06/11/2007 02:32 pm ET | Updated May 25, 2011

The Talented Tony Soprano

Am I the only person frustrated with Tony Soprano? The show was beautifully written and paced and cast and acted, yes yes all that, I even liked the finale -- and I have to say this season's scene in which Tony killed Christopher in a supreme act of improvisatory slit-eyed cunning probably will be remembered one of the finest moments in American TV history. But what does the guy mean, in the end? Despite all the years in therapy and the near-death experience -- it seemed to be some sort of welcoming party to a WASP hereafter -- in the end did he glean any truth about himself, any real knowledge that would crystalline into one fine dramatic thought? It seemed ridiculous that Dr. Melfi should conclude so late in the game that Tony was a sociopath, that this was a psycho con job: Were we supposed to agree with her? If so, why was his therapy the framing device for the series? Otherwise, we spent all this time with the Jersey mafia equivalent of the talented Mr. Ripley, which is fine as suspense but worthless as human psychology.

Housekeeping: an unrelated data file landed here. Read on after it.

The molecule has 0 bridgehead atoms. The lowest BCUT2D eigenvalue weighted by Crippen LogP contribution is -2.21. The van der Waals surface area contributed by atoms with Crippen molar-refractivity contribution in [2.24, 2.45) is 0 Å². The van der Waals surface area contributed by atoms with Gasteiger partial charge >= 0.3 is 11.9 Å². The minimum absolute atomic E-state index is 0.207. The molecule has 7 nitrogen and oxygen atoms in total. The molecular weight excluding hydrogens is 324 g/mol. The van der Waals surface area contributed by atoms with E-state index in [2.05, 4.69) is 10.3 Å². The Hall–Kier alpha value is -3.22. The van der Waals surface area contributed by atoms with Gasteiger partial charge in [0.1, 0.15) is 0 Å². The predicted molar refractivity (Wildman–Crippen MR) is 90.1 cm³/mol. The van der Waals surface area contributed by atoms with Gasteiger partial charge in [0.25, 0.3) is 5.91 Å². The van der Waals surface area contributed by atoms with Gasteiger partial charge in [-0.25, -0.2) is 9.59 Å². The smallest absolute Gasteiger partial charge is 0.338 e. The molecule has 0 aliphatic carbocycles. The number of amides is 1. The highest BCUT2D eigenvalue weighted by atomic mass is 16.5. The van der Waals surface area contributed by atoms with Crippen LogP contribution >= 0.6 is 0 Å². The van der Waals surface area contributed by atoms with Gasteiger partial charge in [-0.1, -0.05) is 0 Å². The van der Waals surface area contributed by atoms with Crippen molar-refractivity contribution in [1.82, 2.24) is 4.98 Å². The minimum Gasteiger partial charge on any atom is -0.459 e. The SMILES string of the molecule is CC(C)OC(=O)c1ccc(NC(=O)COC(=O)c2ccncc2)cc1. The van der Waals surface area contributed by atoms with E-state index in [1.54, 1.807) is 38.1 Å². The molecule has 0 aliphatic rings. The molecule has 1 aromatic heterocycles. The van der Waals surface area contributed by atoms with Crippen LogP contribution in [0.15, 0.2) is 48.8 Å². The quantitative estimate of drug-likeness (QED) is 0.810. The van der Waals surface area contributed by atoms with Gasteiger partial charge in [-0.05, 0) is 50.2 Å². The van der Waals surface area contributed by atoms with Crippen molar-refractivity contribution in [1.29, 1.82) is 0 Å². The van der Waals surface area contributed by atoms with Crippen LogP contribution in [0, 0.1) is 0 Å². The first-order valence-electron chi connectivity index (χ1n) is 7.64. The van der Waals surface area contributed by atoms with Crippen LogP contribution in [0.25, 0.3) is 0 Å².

In the finale, Tony was still complaining about his mother, and his last meeting with Uncle Junior, senile and briefly resuscitated by a flash of grand nostalgia for his criminal past, felt as if it should have been between him and Livia. So there was something genuine underneath the man's vast rhino skin. But what?

This may be why in any given episode I gravitated toward Edie Falco's Carmela: A woman well aware of her complicity in enjoying the prosperity that comes with a life of crime but able to avert her eyes, most of the time, and continue along with half-hearted satisfaction as suburban mom and real-estate dreamer. She clearly knew at least that she was meant to be a moral creature.

You could argue that Tony is complex and ambiguous and we can't sort out from him the sentimentality and self-sustaining delusions and depressive tendencies versus the small black lump of coal that is his thinking criminal intelligence and, perhaps above all, an animal instinct for survival. That may be. These sorts of contradictions can exist in one person, sure, render them irreducible, and that goes for both dramatis personae in Shakespeare and celebrities like Princess Diana. I think Tony remains a cipher, but bigger: a volcano crater full of dead ash and some eternal fire. Was he human, though?